A Lesson from the Archives
From the Desk of the Archives Advisor : Michael Gourlie,
Archives Society of Alberta
The wealth of online digitized archival content makes complex (or perhaps frivolous) research possible with a few keystrokes. While our own ANA database is a national leader in providing access to a province's documentary heritage, one of the most interesting online resources is the William Lyon Mackenzie King diaries site, available via the ArchiviaNet research tool at www.archives.ca. The fifty-year span of the diaries, combined with King's experiences and position in Canadian society, ensures that a keyword search can turn up unexpected results. For archivists, one of the most interesting searches surrounds King's relationship with Dominion Archivist Arthur Doughty.
The relationship between King and Doughty is well-known, primarily though the ongoing research interests of National Archivist Ian Wilson. But, reading the original entries written by King provides a unique insight into a relationship between archivist and researcher, donor and, ultimately, close friend. When they first met in January 1906, King referred to Doughty as "the most interesting man I have met in Ottawa." King's opinion soured briefly in 1912 during legal wrangling over the portrayal of his grandfather, William Lyon Mackenzie. Researching at the archives, King observed Doughty removing a typescript copy from a file, concluding Doughty was "a bit of a sneak" and colluding with others to injure his grandfather's reputation. But this incident soon passed, and Doughty's name appears frequently in the diaries for the next thirty years in both professional and personal contexts. King found Doughty invaluable for gathering information for speeches, finding books, and arranging for bookbinding. They became close friends and kindred spirits, with Doughty and his wife frequently in attendance for dinner with King and other dignitaries.
A meeting in December 1922 seemed to influence King's view of archives. Picking up some newly bound books at the archives, Doughty gave King a tour, showing him not only the overcrowded conditions but also Sir John A. Macdonald's records as they were being "sorted & bound, boxes full of them." King remarked, "It is sort of a solemn business to realize one is a part of one's country's history & for good or ill be so counted. It places a very great obligation on one." Doughty made an impression on King in terms of how posterity might view him, and the resources that historians would need to study his impact on Canadian society. It also demonstrated how archives fit with Canadian national identity, a strong interest of King's.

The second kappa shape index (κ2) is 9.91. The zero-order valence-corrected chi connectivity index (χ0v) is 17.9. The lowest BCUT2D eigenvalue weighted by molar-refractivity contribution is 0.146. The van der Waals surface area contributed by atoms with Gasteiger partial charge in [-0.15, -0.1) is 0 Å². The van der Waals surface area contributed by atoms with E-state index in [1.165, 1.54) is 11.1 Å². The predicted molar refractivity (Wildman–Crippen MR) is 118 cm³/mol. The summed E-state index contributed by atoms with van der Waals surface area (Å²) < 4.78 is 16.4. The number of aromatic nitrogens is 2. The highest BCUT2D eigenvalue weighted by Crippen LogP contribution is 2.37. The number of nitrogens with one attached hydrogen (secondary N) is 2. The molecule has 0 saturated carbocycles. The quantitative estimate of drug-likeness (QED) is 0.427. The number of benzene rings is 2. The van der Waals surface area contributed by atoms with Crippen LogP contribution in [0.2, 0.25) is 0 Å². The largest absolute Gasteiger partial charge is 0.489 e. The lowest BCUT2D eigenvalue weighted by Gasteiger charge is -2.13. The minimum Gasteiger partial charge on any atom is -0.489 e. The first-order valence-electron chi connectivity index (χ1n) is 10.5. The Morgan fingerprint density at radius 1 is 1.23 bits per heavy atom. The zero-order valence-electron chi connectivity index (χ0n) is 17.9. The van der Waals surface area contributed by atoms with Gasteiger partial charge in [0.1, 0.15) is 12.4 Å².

King and Doughty kept in contact after the latter's retirement in 1935, although King's busy schedule often left him little time. According to the diary, King was meeting with someone expressing interest in being appointed Dominion Archivist when he received word that Doughty had died in December 1936. In eulogizing Doughty to federal cabinet ministers, King stated, "I do not know of another man in the Public Service who had made so important a contribution to national life." King proposed to cabinet that a bust be created to commemorate his contributions to the preservation of Canadian history, and they readily agreed. The statue, the only monument to a Canadian civil servant, stands behind the Library and Archives of Canada building on Wellington Street.
In the years before his own death, King still referred to Doughty frequently. He noted that Doughty had initiated the system by which the National Archives assists retired prime ministers with the processing of their papers. In 1949, King wrote, "I had been influenced by Doughty's suggestion of preserving everything" and even worried that there "would be a lot that was trivial and not worth bothering about." The richness of his records and their value to Canadian studies prove that his fears are groundless. While the controversy of how King's records were received at the National
Archives is another story, clearly the origins of how King viewed archives and his records lies in his relationship with Doughty.
What does this relationship tell us, and are there any lessons for modern archivists to be learned from the interactions of two national figures? The principle of equal access to documents avoids disgruntled researchers. It is useful to cultivate donors over time, reiterate to them the value of their records, and explain the process of what archivists do. Demonstrating how your program's goals align with the overall vision of your organization demonstrates relevance and
related to archival work, finding an angle within an organization or interpersonal relationship and pursuing it successfully can pay dividends in the future. To culminate these initiatives, use strategic opportunities, such as building tours and networks of relationships, to push your program's agenda for the better.
But above all, the relationship between King and Doughty shows that the work of archivists is valued and remembered for years afterward. No statues will be built to commemorate our work, but, even on our most stressed and burnt-out day, the archival community can take pride in its efforts to preserve Alberta's documentary heritage and bring its riches to light.